13 November 2013 — The US Green Building Council has released the second of its LEED in Motion report series: Places and Policies, which states there are now close to 60,000 LEED green building projects across the globe, spanning 10.6 billion square feet (close to one billion square metres).
LEED in Motion: Places and Policies details the global, regional and local growth of LEED and outlines the policies and mechanisms supporting it.
“LEED was not designed with a single paradigm, project or country in mind,” said president, chief executive and founding chair of the USGBC Rick Fedrizzi.
“It’s adaptable and flexible and changes with the market. And it’s a testament to the leaders around the world who use it.”
The first section of the report showcased statistics and graphics on LEED projects and areas of growth around the world.
In the US, the 45,745 commercial LEED projects were responsible for diverting more than 80 million tons of waste from landfills, expected to grow to 540 million tons of waste diversion by 2030, the report stated.
Compared to an average building, the report stated LEED buildings consumed 25 per cent less energy, 11 per cent less water, had 19 per cent lower maintenance costs, 27 per cent higher occupant satisfaction and 34 per cent less greenhouse gas emission.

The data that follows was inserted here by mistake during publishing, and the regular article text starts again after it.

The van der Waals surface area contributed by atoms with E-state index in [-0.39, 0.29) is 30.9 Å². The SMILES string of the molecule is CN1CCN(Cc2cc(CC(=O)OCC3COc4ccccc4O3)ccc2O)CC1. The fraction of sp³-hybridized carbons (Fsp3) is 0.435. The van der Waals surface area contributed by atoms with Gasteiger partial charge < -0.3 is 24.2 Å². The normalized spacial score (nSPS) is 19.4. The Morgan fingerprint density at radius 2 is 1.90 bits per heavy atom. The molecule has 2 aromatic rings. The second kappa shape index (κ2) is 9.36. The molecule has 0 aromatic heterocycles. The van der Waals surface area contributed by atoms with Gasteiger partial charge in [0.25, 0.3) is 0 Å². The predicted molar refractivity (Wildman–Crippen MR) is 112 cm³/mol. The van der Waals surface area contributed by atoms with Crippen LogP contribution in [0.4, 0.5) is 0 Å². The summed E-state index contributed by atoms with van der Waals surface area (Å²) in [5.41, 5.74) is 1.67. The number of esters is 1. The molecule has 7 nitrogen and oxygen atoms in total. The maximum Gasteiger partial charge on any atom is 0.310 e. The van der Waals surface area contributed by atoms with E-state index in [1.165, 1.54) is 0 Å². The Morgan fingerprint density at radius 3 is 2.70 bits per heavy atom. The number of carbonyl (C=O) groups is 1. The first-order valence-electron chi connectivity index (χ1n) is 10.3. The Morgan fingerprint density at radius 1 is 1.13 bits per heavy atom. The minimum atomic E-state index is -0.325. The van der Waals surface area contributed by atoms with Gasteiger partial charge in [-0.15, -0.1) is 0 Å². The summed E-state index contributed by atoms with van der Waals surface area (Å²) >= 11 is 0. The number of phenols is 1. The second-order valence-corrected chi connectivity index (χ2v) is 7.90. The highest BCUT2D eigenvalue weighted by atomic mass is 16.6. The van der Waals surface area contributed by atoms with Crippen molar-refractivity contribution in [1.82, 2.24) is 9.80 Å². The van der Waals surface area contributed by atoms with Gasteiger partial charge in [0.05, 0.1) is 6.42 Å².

Canada led the way in LEED projects outside the US with 4375 projects, followed by India with 1586, China with 1282, the United Arab Emirates with 816 and Brazil with 717 LEED-certified green building projects.
“USGBC is committed to bringing LEED to every country in the world, meeting the demands of a rapidly evolving global marketplace and working to ensure the flexibility of LEED for all markets, climates and a range of building projects across the globe,” the report stated.
The second section examined domestic and international policies and partnerships that supported the framework of LEED.
There were over 400 localities that had LEED-specific policies in place. Globally, there were nearly 100 green building councils in various stages of development, a LEED International Roundtable with members from 30 countries and the newly launched Alternative Compliance Paths and Regional Priority Credits for LEED, which the report said provided flexible, regionally-focused approaches to LEED credits for projects outside the US.
“LEED is a global phenomenon,” said senior vice president of LEED, USGBC Scot Horst. “People spend 90 per cent of their lives indoors; a healthy, resource-friendly and environmentally sound indoor environment contributes to the health, happiness and wellbeing of people and is something people from countries across the globe are finding value in.”
USGBC will release the final LEED in Motion report, Impacts and Innovation, later this year.